At this point my decision to not climb Goddard left me way ahead of schedule, and a loud thunderclap to the north reinforced my decision. As I entered into the headwaters of the North Fork of the Kings River, the clouds that had been building all day began to sprinkle on me. In between showers I managed to get in about 30 minutes of fishing at Valor Lake, and caught a number of very eager rainbow trout, never having to cast more than a few times in between fish. The relaxed schedule meant I was free to take my time descending the canyon, exploring and fishing as I went.
All routefinding troubles were behind me now. I was in Blackcap Basin, and the most pleasant form of cross-country travel presented itself to me. Thousands of individual rivulets of water cascaded over granite slabs, leading towards the meadows below and ultimately to the North Fork of the Kings River. I had no particular concern for what direction I was going – as long as I went down, following the water, the river would eventually lead me home. This kind of travel is even easier than walking on a well-maintained trail. There's no particular need to follow any set path, or strictly follow any switchbacks; you simply move forward in whichever way seems most pleasing to you.
Eventually I had dropped far enough that the individual water courses converged together into the North Fork of the Kings River. A well-maintained path appeared at this point, and I followed it down through a lush forest. The thunderheads began a much more powerful display at this point, with intermittent heavy rain and many thunderclaps echoing through the canyon. The thick vegetation meant that the mosquitoes had returned, and I had the unique experience of hiking in a rainstorm with my headnet on. Eventually the canyon widened enough that the lodgepole forest returned and the bugs died down. I hiked until the sun set, and found a thick grove of lodgepoles that formed a thick canopy overhead. Despite the thorough soaking the forest had received, the ground underneath was bone dry – I threw my bivy down and went to sleep.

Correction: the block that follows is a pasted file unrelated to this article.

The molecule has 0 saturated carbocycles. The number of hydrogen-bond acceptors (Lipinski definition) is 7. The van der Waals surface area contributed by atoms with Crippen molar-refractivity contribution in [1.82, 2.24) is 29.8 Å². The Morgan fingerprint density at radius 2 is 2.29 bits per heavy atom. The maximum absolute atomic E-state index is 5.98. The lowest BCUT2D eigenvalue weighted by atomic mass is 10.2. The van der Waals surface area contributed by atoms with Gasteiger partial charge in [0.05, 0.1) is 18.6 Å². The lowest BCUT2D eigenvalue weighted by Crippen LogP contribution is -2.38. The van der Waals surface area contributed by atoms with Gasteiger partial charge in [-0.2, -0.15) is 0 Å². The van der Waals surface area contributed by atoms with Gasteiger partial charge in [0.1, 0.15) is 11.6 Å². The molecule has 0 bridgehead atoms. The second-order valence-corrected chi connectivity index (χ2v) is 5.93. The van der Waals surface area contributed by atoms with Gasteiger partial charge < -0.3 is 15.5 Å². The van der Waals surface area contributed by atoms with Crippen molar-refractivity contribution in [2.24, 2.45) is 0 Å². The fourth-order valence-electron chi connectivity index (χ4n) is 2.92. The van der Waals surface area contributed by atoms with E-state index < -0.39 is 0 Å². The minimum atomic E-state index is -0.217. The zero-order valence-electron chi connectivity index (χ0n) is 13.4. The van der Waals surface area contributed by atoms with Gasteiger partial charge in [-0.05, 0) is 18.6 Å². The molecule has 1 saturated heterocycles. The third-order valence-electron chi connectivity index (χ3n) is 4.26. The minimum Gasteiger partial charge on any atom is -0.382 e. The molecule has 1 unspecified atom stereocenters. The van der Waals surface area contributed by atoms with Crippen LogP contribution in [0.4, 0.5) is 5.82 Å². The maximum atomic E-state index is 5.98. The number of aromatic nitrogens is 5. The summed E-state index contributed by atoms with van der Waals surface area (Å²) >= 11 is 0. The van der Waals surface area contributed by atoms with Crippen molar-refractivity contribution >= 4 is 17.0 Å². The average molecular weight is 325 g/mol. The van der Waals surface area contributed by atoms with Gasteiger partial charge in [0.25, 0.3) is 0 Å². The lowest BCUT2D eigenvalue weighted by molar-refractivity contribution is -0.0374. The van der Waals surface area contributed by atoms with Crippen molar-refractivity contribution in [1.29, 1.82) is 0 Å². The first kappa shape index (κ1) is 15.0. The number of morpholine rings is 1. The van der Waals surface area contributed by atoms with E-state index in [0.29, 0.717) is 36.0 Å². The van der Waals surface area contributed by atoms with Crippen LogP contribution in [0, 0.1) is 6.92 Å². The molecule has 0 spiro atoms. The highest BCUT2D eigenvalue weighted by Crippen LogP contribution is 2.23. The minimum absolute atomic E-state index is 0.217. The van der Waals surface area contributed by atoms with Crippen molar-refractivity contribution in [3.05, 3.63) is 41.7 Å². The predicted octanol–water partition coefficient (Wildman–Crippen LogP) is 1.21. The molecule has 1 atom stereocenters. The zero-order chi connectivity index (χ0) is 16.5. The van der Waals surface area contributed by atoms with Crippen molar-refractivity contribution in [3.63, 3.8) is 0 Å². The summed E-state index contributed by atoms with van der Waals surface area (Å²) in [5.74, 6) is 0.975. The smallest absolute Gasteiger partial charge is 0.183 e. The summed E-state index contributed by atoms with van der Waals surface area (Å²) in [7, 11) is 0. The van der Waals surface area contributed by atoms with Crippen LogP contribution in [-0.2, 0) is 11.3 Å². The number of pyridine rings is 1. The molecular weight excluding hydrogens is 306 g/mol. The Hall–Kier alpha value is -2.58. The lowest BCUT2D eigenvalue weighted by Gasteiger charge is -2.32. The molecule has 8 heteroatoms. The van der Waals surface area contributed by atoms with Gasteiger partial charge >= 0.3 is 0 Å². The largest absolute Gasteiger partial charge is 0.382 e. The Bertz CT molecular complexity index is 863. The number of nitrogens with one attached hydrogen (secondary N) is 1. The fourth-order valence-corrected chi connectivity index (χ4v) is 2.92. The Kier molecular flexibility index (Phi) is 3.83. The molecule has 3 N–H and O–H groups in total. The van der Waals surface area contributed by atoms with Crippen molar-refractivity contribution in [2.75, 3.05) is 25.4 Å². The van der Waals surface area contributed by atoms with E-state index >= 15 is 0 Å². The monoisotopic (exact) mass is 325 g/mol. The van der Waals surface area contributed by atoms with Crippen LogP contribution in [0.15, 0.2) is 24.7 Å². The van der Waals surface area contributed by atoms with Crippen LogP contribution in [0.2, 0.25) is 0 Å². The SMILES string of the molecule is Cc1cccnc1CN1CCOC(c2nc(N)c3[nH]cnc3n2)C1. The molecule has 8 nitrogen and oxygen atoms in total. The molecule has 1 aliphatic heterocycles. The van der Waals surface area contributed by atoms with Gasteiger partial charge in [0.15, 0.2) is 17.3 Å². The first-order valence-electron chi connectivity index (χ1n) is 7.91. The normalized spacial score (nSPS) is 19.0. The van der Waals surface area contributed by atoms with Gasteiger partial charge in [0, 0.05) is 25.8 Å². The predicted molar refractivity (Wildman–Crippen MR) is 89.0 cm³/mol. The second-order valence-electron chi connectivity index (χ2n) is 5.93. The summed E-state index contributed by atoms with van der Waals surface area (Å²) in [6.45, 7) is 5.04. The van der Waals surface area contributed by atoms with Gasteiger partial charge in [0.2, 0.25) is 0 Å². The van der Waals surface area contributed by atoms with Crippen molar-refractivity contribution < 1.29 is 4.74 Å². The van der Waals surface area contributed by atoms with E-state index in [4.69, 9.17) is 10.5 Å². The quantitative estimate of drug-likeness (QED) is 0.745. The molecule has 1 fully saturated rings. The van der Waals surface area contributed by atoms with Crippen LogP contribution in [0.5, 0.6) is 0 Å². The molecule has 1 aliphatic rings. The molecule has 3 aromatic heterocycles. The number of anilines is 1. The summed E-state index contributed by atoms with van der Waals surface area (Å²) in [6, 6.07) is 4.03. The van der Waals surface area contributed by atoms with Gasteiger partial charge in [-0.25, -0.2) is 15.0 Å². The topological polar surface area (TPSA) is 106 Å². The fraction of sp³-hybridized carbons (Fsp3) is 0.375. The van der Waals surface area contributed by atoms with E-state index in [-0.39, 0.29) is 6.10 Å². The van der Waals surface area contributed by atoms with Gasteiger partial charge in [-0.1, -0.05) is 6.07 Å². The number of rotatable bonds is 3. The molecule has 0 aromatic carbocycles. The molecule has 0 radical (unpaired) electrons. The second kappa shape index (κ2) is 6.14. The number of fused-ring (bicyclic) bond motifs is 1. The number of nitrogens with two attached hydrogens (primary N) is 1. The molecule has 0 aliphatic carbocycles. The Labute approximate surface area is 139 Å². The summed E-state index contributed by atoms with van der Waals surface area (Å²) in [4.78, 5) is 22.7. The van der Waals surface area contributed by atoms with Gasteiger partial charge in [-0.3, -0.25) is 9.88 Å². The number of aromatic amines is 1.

A stand of stately old Sierra junipers on the North Fork of the Kings.
Big Maxson Meadow.
More granite goodness on the NF Kings.
The next morning, a chickoree's call from a nearby tree served as an alarm clock around sunrise and a brief 8 miles or so lead me the rest of the way back to my car and back home. As I was driving through the central valley, I passed over a wide concrete bridge with a sign proclaiming, "SAN JOAQUIN RIVER." In my mind, I traced that watercourse all the way back through the western slope, past Balloon Dome, through Florence Lake, past Piute Canyon and Evolution Valley, all the way up Goddard Canyon to Martha Lake, where I had been just a day before.Jul 22, 2013 at 3:41 am #2008299